• A lesson within your unit: this is what you teach from and should include objectives for that day, outline of content, activity, lecture etc. You are required to include a CAT with your lesson.
    • Self reflective essay on teaching performance: Evaluate a videotaped lesson (of yourself) for strengths, weaknesses and suggestions for improvement (two pages);
    • Teaching philosophy statement (1-2 pages).
  • 20% Two Observation Papers:
    • Observe one other instructor regarding teaching methods chosen. Write a 1-2 page evaluation of how well the instructor met the objectives he/she was trying to meet for that class period given the teaching he/she decided to use.
    • Observe one other instructor regarding the classroom climate that has developed in his/her classroom. Is it productive to learning? If so, why and what elements contribute to that. If not, why not? 1-2 pages.
  • 30% Three Team Teaching Exercises (more information to follow)
    • Understanding learning:
      • Present your assigned learning theory: operant conditioning (Chapter 5 and readings); social learning theory (Chapter 6 and readings); constructivist theories (Chapter 7 and readings). For each theory focus on two areas: 1) What are the primary concepts used to explain learning in this theory? and 2) How can this inform our teaching?
    • Teaching a teaching method:
      • Present your assigned teaching method: whole class discussion, small group discussion, or problem-based learning. For each method present: 1) when this method is effective (when/why should we use it); 2) tips for doing it effectively; 3) things to avoid. You must teach your method using your method.
    • Classroom climate:
      • Present your assigned part of classroom climate: motivation, classroom management, student-teacher rapport. For each talk about: 1) what it is, 2) why it is important, and 3) how we can do it well (i.e., motivate, manage, or develop appropriate student-teacher relationships). 30 - 45 minutes.
  • 10% In-class Participation:
    • A good deal of what you will learn in this class will be from scholarly discussion with your peers. Therefore, attendance is important to your learning. Be here, be prepared, contribute! We will do small group exercises as well as whole class discussions. Points for these may be awarded based on completion. It is very difficult to obtain group points by yourself, making class attendance important to your grade as well.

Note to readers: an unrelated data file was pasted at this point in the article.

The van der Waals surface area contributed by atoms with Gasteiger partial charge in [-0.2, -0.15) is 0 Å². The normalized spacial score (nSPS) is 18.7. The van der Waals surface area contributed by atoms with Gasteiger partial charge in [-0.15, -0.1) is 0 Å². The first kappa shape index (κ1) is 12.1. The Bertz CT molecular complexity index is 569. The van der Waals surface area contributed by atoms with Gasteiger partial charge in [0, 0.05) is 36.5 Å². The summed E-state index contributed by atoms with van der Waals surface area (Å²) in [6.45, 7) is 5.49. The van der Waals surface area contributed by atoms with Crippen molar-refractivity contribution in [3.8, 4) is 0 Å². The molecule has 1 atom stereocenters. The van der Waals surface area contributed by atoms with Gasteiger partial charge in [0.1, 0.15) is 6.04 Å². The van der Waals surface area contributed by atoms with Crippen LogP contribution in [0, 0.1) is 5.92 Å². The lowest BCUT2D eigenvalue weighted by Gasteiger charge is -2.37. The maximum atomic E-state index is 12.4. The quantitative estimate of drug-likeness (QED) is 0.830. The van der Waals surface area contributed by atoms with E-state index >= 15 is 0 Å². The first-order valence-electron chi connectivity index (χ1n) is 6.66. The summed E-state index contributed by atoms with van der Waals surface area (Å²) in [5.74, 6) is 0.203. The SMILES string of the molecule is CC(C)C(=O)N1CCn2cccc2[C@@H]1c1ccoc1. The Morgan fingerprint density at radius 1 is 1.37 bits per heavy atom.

Grading breakdown:

    90 - 93% A-
    94 - 100% A
    80 - 82% B-
    83 - 86% B
    87 - 89% B+
    70 - 72% C-
    73 - 76% C
    77 - 79% C+
    60 - 62% D-
    63 - 66%; D
    67 - 69% D+
    0 - 59% F





    Tentative agenda

    8/27: What is teaching anyway? Orientation. Meet your groups; Make a plan for next week's presentations

    9/3: Unit One: How does learning work? Chapters 5 - 7 and readings: Understanding learning teaching exercises due

    9/10: Unit Two: How do I choose a teaching method to help students learn? Chapter 2 and readings

    9/17: Unit Two continues: Teaching a teaching methods teaching exercises due

    9/24: Unit Three: How do I design effective learning sessions/units/semesters? Chapter 1 and readings on Syllabus, unit plans, and lesson plans. Rubric shell.

    10/1: Unit Three continues: Teaching method observation papers due; Syllabus, unit, and lesson due for peer review (note: assessment activities are to be considered but not finalized for these at this time).

    10/8 & 10/15: Teach your lessons

    10/22 Unit Four: How do I know if learning has occurred? Questions to consider and assignments for chapters 21 - 24 and readings

    10/29: Unit Four continues - Assessment due for peer review: Assessment of unit with table of specifications, two assignments with grading rubrics, and CAT for lesson plan.

    11/5: Let's look at portfolios! Self-reflective essay of lessons taught due. Talk about classroom climate team teaching exercises

    11/12 Unit Five: Work on classroom climate team teaching exercises

    11/ 19: Unit Five:How do I create a productive learning environment? Classroom management: Chapter 3, web sources and readings in Blackboard; Student-teacher rapport: Chapter 13, web sources and readings in Blackboard; and Motivation: Chapters 17 - 20, web sources and readings in Blackboard: Classroom climate team teaching exercises due

    11/26 No class: Thanksgiving Break

    12/3: Unit Six: What is my job as a teacher anyway? Parker Palmer Chapters 1 - 3: Observation of classroom climate paper due.

    12/10: Unit Six continues: Parker Palmer Chapters 4 - 7

    12/13 (Monday): 10:30 - 12:30 Final - Portfolios Due including teaching philosophy statement